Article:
Successful Reintegration Takes Care

Armine* – a poor, single mother of three children living in a destitute multi-generational household in rural Armenia – was offered a lucrative job by a woman visiting her village. It was promised that she would be the nanny to an Armenian family living in the United Arab Emirates (UAE), and she would earn enough to send remittances home that would provide for her children, her parents, and her many siblings. Instead, Armine was trafficked into prostitution in the UAE, where she became pregnant, was arrested, and ended up delivering her baby in prison. Her family was ostracized by their community after it was discovered that Armine was working as a prostitute. They managed to arrange for her repatriation to Armenia, where she entered a shelter for victims of trafficking operated by the United Methodist Committee on Relief (UMCOR), but her family would not accept Armine or her new baby back into their lives. Not until UMCOR intervened, supporting Armine’s reintegration and helping to bring healing to this troubled family.

Armine Returning Home

Armine Returning Home

Armine’s story, while tragic, is not unique. Reintegration of survivors of human trafficking into their home countries, communities, and families of origin can be one of the most challenging and troubling processes faced by people who have already faced insufferable hardship. In cases like Armine’s, a family may experience shame and derision because of what their loved one has been through, as if he or she was a criminal rather than a victim. In other cases, a survivor may have been trafficked by a community member, a neighbor or relative, and his or her safety may continue to be at risk upon returning home. Each case is unique and requires great care and analysis to ensure successful reintegration.

Through the “Shelter Assistance for Victims of Trafficking” project, UMCOR’s Armenia country office offers a comprehensive package of assistance to survivors of human trafficking in Armenia. Survivors are provided with medical assistance, legal services, psychological support, and vocational training while residing in a secure and comfortable environment during their rehabilitation. The length of time that each survivor resides in the shelter is based solely on need. Striving for successful rehabilitation and reintegration, UMCOR’s shelter staff works with individual survivors and their families and community members to ensure that the return to society will be safe, healthy, and sustainable. After reintegration, survivors continue to access support through UMCOR’s shelter staff, as staff members become like family, with the shelter often serving as a survivor’s most supportive home.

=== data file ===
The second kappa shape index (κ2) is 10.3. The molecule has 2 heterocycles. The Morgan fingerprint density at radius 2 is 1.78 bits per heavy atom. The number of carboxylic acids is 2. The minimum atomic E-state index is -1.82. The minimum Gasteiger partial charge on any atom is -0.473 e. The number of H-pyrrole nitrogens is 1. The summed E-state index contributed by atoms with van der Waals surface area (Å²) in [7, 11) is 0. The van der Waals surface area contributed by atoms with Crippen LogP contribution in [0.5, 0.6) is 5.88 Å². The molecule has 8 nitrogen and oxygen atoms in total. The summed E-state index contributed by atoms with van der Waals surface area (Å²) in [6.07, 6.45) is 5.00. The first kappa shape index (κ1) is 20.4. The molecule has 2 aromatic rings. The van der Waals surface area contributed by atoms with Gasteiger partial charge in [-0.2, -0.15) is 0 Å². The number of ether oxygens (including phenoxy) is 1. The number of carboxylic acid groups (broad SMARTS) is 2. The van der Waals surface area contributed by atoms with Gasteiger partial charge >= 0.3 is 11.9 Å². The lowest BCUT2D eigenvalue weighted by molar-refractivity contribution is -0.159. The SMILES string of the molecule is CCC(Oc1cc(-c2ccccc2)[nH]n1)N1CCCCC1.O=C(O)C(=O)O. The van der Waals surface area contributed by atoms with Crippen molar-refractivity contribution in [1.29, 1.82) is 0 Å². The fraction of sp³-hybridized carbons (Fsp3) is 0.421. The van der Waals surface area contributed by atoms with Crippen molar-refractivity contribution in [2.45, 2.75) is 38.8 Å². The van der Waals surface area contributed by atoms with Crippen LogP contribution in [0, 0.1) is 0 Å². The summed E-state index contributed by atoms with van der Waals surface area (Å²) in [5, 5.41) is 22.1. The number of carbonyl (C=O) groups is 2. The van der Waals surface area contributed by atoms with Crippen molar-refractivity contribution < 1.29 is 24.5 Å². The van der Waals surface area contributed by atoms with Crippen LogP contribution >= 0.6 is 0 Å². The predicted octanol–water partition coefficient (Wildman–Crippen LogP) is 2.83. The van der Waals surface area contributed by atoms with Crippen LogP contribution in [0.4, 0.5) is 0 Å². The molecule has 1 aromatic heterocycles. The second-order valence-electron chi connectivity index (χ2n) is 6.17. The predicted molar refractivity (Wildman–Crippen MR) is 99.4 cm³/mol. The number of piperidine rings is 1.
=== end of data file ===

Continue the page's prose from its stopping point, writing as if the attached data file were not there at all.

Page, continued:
Armine’s return to her community was a successful one. Over time, people in the village changed their opinion about Armine and the struggles that she and her family faced. When her daughter was married several years after her reintegration, the community celebrated Armine and her daughter, the tragedy of her victimization now a part of the past.

*Name changed to protect the survivor’s identity.

Nicholas Jaeger is a Program Manager with the United Methodist Committee on Relief (UMCOR). Based at UMCOR’s headquarters in New York, Jaeger backstops UMCOR’s country offices in Armenia and Georgia, where UMCOR implements projects in a broad range of sectors, including health, food security, agriculture, disaster relief and disaster risk reduction, anti-human trafficking, and conflict transformation.

The United Methodist Committee on Relief is the humanitarian relief and development agency of the United Methodist Church. Headquartered in New York, NY, UMCOR provides assistance to people in need in more than 80 countries around the world, including in the United States. For more information, please visit www.umcor.org.